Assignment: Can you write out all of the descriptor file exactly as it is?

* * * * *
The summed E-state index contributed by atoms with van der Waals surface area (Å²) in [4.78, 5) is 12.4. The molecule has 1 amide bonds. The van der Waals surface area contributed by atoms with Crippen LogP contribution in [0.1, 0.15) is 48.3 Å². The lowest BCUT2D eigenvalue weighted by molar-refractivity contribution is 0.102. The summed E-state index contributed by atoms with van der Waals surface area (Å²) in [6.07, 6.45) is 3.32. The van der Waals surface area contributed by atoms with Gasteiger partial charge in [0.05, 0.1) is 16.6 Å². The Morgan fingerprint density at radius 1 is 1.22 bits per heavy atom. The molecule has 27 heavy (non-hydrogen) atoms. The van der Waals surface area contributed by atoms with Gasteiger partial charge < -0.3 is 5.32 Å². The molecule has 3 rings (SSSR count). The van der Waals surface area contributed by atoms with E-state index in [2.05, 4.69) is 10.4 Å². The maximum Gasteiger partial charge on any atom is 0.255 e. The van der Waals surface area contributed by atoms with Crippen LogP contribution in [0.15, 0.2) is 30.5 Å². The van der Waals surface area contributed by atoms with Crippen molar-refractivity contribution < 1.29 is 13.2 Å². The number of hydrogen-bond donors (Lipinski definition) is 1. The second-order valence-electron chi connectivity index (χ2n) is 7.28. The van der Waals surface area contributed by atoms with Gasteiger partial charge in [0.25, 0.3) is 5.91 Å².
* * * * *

The summed E-state index contributed by atoms with van der Waals surface area (Å²) in [4.78, 5) is 12.4. The molecule has 1 amide bonds. The van der Waals surface area contributed by atoms with Crippen LogP contribution in [0.1, 0.15) is 48.3 Å². The lowest BCUT2D eigenvalue weighted by molar-refractivity contribution is 0.102. The summed E-state index contributed by atoms with van der Waals surface area (Å²) in [6.07, 6.45) is 3.32. The van der Waals surface area contributed by atoms with Gasteiger partial charge in [0.05, 0.1) is 16.6 Å². The Morgan fingerprint density at radius 1 is 1.22 bits per heavy atom. The molecule has 27 heavy (non-hydrogen) atoms. The van der Waals surface area contributed by atoms with Gasteiger partial charge < -0.3 is 5.32 Å². The molecule has 3 rings (SSSR count). The van der Waals surface area contributed by atoms with E-state index in [2.05, 4.69) is 10.4 Å². The maximum Gasteiger partial charge on any atom is 0.255 e. The van der Waals surface area contributed by atoms with Crippen LogP contribution in [0.15, 0.2) is 30.5 Å². The van der Waals surface area contributed by atoms with Crippen molar-refractivity contribution < 1.29 is 13.2 Å². The number of hydrogen-bond donors (Lipinski definition) is 1. The second-order valence-electron chi connectivity index (χ2n) is 7.28. The van der Waals surface area contributed by atoms with Gasteiger partial charge in [0.25, 0.3) is 5.91 Å².